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Full-Text Articles in Religion

Spirituality Among Black Americans: A Hierarchical Classification Of The Family Strengths Model, Genese Clark Dec 2017

Spirituality Among Black Americans: A Hierarchical Classification Of The Family Strengths Model, Genese Clark

Public Access Theses and Dissertations from the College of Education and Human Sciences

There is a need for disaggregate data pertaining to the perceived strengths of Black American families. This study identified which traits are salient and dominant among African-American families according to the Family Strengths Model. Utilizing this model, a mixed methods study was conducted among Black Americans living in Connecticut who identify with belonging to a family (N=59) to investigate the importance of six family strength domains. Results found the hierarchical rank (from most important to least important) to be commitment, spirituality/ spiritual wellbeing, appreciation and affection, positive communication, time together, and the ability to manage stress and crisis effectively ...


Spirituality Among African American Christian Women Who Have Contemplated, Marilyn Wiley Jan 2017

Spirituality Among African American Christian Women Who Have Contemplated, Marilyn Wiley

Walden Dissertations and Doctoral Studies

The Centers for Disease Control and Prevention reported that African American women had the lowest recorded number of suicide completions among all ethnic and gender groups in the United States. In addition, the number of suicides among African American women continued to soar without a clear reason or understanding of their lowest completion rates. Further research in the area of spirituality among African American women may be critical in understanding why African American women's rates of completed suicides are statistically lower than other ethnic groups and how to prevent future rate increases. A phenomenological framework was used to examine ...


A Cross-Cultural Qualitative Study: The Differences In Attitudes And Opinions On Advance Care Planning Among African, Caucasian, And Latino Americans, Jennifer Sims Jan 2015

A Cross-Cultural Qualitative Study: The Differences In Attitudes And Opinions On Advance Care Planning Among African, Caucasian, And Latino Americans, Jennifer Sims

International ResearchScape Journal

The purpose of this study is to identify African American and Latino Americans’ beliefs and attitudes about advance care planning (ACP) and compare these with beliefs held by Caucasian Americans. The objectives are to identify if there are differences in opinions between racial groups and to provide relevant information for health and social service providers. African American and Latino American participants in this study indicated many factors that affect their hesitation to utilize ACP services: spiritual and religious beliefs; family caregiving; and lack of knowledge about ACP services. Implications for practice include providing easy-to-understand information about ACP to clients of ...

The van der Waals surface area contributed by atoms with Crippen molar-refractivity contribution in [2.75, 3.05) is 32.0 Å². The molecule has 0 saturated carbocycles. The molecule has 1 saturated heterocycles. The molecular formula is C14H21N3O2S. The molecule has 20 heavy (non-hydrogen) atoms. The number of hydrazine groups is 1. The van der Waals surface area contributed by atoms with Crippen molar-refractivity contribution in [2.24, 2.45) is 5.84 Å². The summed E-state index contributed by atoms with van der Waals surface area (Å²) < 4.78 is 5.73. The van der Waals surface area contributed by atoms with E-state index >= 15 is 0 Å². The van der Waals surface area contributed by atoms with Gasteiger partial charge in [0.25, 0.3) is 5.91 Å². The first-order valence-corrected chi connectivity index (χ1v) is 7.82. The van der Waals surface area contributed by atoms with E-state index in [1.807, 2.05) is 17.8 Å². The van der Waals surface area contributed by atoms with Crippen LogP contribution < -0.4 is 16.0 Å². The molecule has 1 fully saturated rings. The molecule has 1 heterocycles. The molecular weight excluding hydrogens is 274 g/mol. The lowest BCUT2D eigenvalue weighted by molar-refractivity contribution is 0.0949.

How Spiritual Values Correlate With Hospice Use For African Americans, Latrina Dion Frazier Jan 2015

How Spiritual Values Correlate With Hospice Use For African Americans, Latrina Dion Frazier

Walden Dissertations and Doctoral Studies

End of life hospice services have consistently been underused by African Americans. This disproportionate use of hospice has contributed to poor quality of life and a lack of cost-effective care for patients with terminal illness. Driven by the theory of reasoned action, the purpose of this quantitative study was to test associations between African Americans' perceptions of hospice, decisions to use hospice, and religiosity. A convenience sample of 154 African American adults was surveyed online. The survey instrument combined the AARP End of Life survey, Perception of Hospice survey, and the Religiousness Measure survey. The results of a multiple linear ...


A Theodicy Of Redemptive Suffering In African American Involvement Led By Absalom Jones And Richard Allen In The Philadelphia Yellow Fever Epidemic Of 1793, Kyle Boone Apr 2013

A Theodicy Of Redemptive Suffering In African American Involvement Led By Absalom Jones And Richard Allen In The Philadelphia Yellow Fever Epidemic Of 1793, Kyle Boone

Undergraduate Student Scholarship – History

This paper is a historical investigation into the involvement of African Americans during the Yellow Fever Epidemic of 1793. It explores key figures, details, medical realities, and media representation. The particular focus lies on the dilemma of suffering in the world and how the African American understanding of evil in this community led to their decision of involvement. Their understanding of theodicy will be weighed against modern philosophical and theological attempts to deal with theodicy.